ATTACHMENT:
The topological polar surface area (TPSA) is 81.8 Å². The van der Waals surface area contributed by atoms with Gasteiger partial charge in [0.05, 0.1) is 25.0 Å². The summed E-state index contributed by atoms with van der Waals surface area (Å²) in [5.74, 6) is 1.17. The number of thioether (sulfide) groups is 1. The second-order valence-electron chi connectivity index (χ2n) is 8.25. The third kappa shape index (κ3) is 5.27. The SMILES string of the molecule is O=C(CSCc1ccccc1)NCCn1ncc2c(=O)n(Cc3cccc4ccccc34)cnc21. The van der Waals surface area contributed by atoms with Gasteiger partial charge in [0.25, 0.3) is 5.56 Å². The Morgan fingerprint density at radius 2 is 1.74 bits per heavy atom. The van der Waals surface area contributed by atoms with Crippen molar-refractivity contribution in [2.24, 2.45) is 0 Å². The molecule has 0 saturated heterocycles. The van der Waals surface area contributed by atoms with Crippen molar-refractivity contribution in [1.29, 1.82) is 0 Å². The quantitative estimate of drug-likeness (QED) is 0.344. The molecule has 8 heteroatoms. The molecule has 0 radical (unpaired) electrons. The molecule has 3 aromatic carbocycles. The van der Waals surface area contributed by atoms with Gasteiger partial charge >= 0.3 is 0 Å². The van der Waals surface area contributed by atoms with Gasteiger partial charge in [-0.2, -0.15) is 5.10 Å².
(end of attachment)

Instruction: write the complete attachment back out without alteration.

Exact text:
The topological polar surface area (TPSA) is 81.8 Å². The van der Waals surface area contributed by atoms with Gasteiger partial charge in [0.05, 0.1) is 25.0 Å². The summed E-state index contributed by atoms with van der Waals surface area (Å²) in [5.74, 6) is 1.17. The number of thioether (sulfide) groups is 1. The second-order valence-electron chi connectivity index (χ2n) is 8.25. The third kappa shape index (κ3) is 5.27. The SMILES string of the molecule is O=C(CSCc1ccccc1)NCCn1ncc2c(=O)n(Cc3cccc4ccccc34)cnc21. The van der Waals surface area contributed by atoms with Gasteiger partial charge in [0.25, 0.3) is 5.56 Å². The Morgan fingerprint density at radius 2 is 1.74 bits per heavy atom. The van der Waals surface area contributed by atoms with Crippen molar-refractivity contribution in [2.24, 2.45) is 0 Å². The molecule has 0 saturated heterocycles. The van der Waals surface area contributed by atoms with Crippen molar-refractivity contribution in [1.29, 1.82) is 0 Å². The quantitative estimate of drug-likeness (QED) is 0.344. The molecule has 8 heteroatoms. The molecule has 0 radical (unpaired) electrons. The molecule has 3 aromatic carbocycles. The van der Waals surface area contributed by atoms with Gasteiger partial charge >= 0.3 is 0 Å². The van der Waals surface area contributed by atoms with Gasteiger partial charge in [-0.2, -0.15) is 5.10 Å².